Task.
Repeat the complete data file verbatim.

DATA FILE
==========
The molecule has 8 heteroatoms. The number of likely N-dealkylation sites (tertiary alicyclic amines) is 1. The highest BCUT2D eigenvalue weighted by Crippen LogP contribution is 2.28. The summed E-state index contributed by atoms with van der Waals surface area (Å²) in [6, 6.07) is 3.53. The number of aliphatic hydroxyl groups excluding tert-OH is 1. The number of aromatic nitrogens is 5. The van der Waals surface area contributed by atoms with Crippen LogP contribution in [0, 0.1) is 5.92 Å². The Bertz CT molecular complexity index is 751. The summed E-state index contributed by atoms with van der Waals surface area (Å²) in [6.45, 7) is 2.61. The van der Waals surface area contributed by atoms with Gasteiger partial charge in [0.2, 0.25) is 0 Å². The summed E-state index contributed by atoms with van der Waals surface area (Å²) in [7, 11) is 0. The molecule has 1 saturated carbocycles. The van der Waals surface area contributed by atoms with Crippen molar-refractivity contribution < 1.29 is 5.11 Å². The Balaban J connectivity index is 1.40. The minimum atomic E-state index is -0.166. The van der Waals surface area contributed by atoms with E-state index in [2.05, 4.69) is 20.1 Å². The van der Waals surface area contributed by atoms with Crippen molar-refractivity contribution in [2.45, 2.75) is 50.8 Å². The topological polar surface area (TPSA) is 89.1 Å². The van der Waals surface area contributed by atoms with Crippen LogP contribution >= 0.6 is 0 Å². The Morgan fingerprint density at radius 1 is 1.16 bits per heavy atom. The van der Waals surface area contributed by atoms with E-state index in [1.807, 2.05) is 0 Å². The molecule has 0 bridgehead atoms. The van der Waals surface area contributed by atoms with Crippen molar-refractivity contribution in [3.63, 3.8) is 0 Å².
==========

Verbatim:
The molecule has 8 heteroatoms. The number of likely N-dealkylation sites (tertiary alicyclic amines) is 1. The highest BCUT2D eigenvalue weighted by Crippen LogP contribution is 2.28. The summed E-state index contributed by atoms with van der Waals surface area (Å²) in [6, 6.07) is 3.53. The number of aliphatic hydroxyl groups excluding tert-OH is 1. The number of aromatic nitrogens is 5. The van der Waals surface area contributed by atoms with Crippen LogP contribution in [0, 0.1) is 5.92 Å². The Bertz CT molecular complexity index is 751. The summed E-state index contributed by atoms with van der Waals surface area (Å²) in [6.45, 7) is 2.61. The van der Waals surface area contributed by atoms with Gasteiger partial charge in [0.2, 0.25) is 0 Å². The summed E-state index contributed by atoms with van der Waals surface area (Å²) in [7, 11) is 0. The molecule has 1 saturated carbocycles. The van der Waals surface area contributed by atoms with Crippen molar-refractivity contribution < 1.29 is 5.11 Å². The Balaban J connectivity index is 1.40. The minimum atomic E-state index is -0.166. The van der Waals surface area contributed by atoms with E-state index in [2.05, 4.69) is 20.1 Å². The van der Waals surface area contributed by atoms with Crippen molar-refractivity contribution in [2.45, 2.75) is 50.8 Å². The topological polar surface area (TPSA) is 89.1 Å². The van der Waals surface area contributed by atoms with Crippen LogP contribution >= 0.6 is 0 Å². The Morgan fingerprint density at radius 1 is 1.16 bits per heavy atom. The van der Waals surface area contributed by atoms with E-state index in [1.807, 2.05) is 0 Å². The molecule has 0 bridgehead atoms. The van der Waals surface area contributed by atoms with Crippen molar-refractivity contribution in [3.63, 3.8) is 0 Å².